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Kingston School of Art designer Edie Ashley pays tribute to her trailblazing grandmother Laura Ashley in cowgirl and biker themed Graduate Fashion Week collection

Posted Friday 8 June 2018

Kingston School of Art designer Edie Ashley pays tribute to her trailblazing grandmother Laura Ashley in cowgirl and biker themed Graduate Fashion Week collection Victorian blouses and motorcycle jackets are fused in Edie Ashley's biker and cowgirl themed collection, which takes inspiration from the designs of her grandmother Laura Ashley and father Nick Ashley.

Third generation designer Edie Ashley has drawn on the fashion heritage of her family to create a deeply personal Graduate Fashion Week collection that acts as a love letter to her life growing up in rural Wales. Her mixed menswear and womenswear range incorporates two Victorian blouses as a tribute to her grandmother, Welsh fashion legend Laura Ashley, and Lancashire ploughman trousers based on a garment found in her designer father Nick Ashley's archive.

The collection made its debut on the Graduate Fashion Week catwalk at the Old Truman Brewery in East London, alongside the work of 23 other BA(Hons) Fashion students from Kingston University's Kingston School of Art. Taking inspiration from her parents' passions for horse riding and classic motorcycles, the 21 year old from Rhosgogh, near the Brecon Beacons, sourced exclusively second-hand fabrics from antique fairs and vintage markets around London to dress a group of characters she created called the Motopolis gang.

Reflective stripes run through the collection as part of the biker theme, which features elements including a cotton canvas mechanic's jumpsuit, a wrap blouse of 1920s wedding dress silk and a double breasted dress coat made of old linen flour sacking – elements that reflect the personal nature of her work.

Edie Ashley created characters for her Graduate Fashion Week collection based around her parents\' passion for horse riding and motorcycles.Edie Ashley created characters for her Graduate Fashion Week collection based around her parents' passion for horse riding and motorcycles."As a teenager I found all these old pictures of my parents and it made my world – the collection is kind of a union of those two forces in my life," Edie said. "My mother used to take me on bare-back horse rides after school and her love for animals really inspired my mentality as a designer, she showed me the importance and power of nature.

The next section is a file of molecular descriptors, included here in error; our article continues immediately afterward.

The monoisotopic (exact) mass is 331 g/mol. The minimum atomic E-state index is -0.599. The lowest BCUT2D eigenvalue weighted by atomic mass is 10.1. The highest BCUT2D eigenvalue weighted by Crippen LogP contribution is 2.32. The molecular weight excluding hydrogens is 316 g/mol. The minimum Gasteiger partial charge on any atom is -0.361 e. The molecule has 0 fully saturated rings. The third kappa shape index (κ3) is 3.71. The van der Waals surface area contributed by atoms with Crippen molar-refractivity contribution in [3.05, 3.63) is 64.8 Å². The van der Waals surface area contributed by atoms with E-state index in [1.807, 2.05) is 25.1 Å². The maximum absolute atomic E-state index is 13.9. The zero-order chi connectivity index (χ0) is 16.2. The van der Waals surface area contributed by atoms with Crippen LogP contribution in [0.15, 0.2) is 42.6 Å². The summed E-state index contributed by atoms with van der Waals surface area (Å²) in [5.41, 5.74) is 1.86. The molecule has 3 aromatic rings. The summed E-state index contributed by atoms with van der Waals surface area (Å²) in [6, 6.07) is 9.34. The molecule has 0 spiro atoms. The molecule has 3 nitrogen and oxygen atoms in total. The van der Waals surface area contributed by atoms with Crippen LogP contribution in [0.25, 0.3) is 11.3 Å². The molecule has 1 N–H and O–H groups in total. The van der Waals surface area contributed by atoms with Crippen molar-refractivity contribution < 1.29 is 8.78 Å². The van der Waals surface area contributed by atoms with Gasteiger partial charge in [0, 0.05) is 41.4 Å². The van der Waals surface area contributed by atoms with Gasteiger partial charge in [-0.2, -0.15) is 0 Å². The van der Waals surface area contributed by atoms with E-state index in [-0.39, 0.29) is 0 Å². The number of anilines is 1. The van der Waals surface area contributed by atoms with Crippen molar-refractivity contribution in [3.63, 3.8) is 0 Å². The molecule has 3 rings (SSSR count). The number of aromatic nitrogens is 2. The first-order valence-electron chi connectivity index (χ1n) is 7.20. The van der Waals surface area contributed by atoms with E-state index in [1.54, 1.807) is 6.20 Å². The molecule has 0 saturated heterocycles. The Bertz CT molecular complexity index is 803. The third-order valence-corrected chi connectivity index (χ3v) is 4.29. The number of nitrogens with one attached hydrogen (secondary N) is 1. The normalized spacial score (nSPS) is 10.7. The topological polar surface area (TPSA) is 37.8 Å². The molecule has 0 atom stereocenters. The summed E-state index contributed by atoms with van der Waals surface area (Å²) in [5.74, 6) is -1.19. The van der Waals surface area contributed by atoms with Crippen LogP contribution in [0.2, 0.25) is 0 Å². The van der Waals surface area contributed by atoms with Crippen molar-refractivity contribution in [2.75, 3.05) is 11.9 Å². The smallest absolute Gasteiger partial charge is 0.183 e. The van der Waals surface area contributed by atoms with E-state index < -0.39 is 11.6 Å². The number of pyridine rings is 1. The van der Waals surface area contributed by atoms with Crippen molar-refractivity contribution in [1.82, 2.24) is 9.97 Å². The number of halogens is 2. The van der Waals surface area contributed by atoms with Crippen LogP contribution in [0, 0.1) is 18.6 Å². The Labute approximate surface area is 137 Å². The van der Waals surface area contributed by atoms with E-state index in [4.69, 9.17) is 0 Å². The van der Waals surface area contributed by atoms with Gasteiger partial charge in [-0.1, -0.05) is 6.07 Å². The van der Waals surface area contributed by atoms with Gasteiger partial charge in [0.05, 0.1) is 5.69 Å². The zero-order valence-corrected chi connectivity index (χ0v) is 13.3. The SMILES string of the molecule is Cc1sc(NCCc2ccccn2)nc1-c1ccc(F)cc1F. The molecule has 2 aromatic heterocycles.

"I also spent a lot of time looking at documentary photography of rockers and punks, as my work is very character-based. While these garments are a real and honest reflection of me as a designer, I used a black and white colour scheme so the outfits act as a blank canvas for the wearer, encouraging them to put their own final touch to the pieces through accessorising or customising."

While she never met her grandmother, Edie grew up hearing stories about the renowned designer and businesswoman, who she hopes would be proud of her foray in to the industry. "I definitely think my use of second-hand, surplus or unwanted materials and the ethical and environmental concerns that inform those choices is something she would approve of," Edie said. "I've heard stories of how she used to look after everyone in the factory like they were her own children and that personal touch resonates with me. She's very close to my heart even though I never met her. "I like to think she would be proud of what I've produced and probably have a giggle with me over a cup of tea while we went through my designs."

Collaborating with her father, menswear designer and Private White VC creative director Nick Ashley, is something Edie would love to do in the future. "My dad has been so supportive and has really encouraged me to be a designer," she said. "He followed in his mother's footsteps and now I'm following in his. He's taught me about wrapping the body, draping and a less-is-more approach and it would be great to work with him.

"Two of my characters are wearing a garment I call the moto-vic blouse – which combines a motorbike jacket with a Laura Ashley-style Victorian blouse – and that's really a tribute to him and my grandma, a sort of thank you for leading me down the right route," she added.

Tutor David Frizzell said Edie had a clear, personal vision which made her designs stand out from the crowd. "Coming from a fashion background, Edie's equipped with the kind of research skills and influences designers really need – she's very creative and has this bold, personal identity that matters so much in this industry," he said. "She's as interested in who people are and what they do as much as what they look like. The environment matters a lot to her and that is reflected in her clothes, with all her materials acquired, found or passed down to her. That conscientiousness about fashion and consumption is so relevant today."

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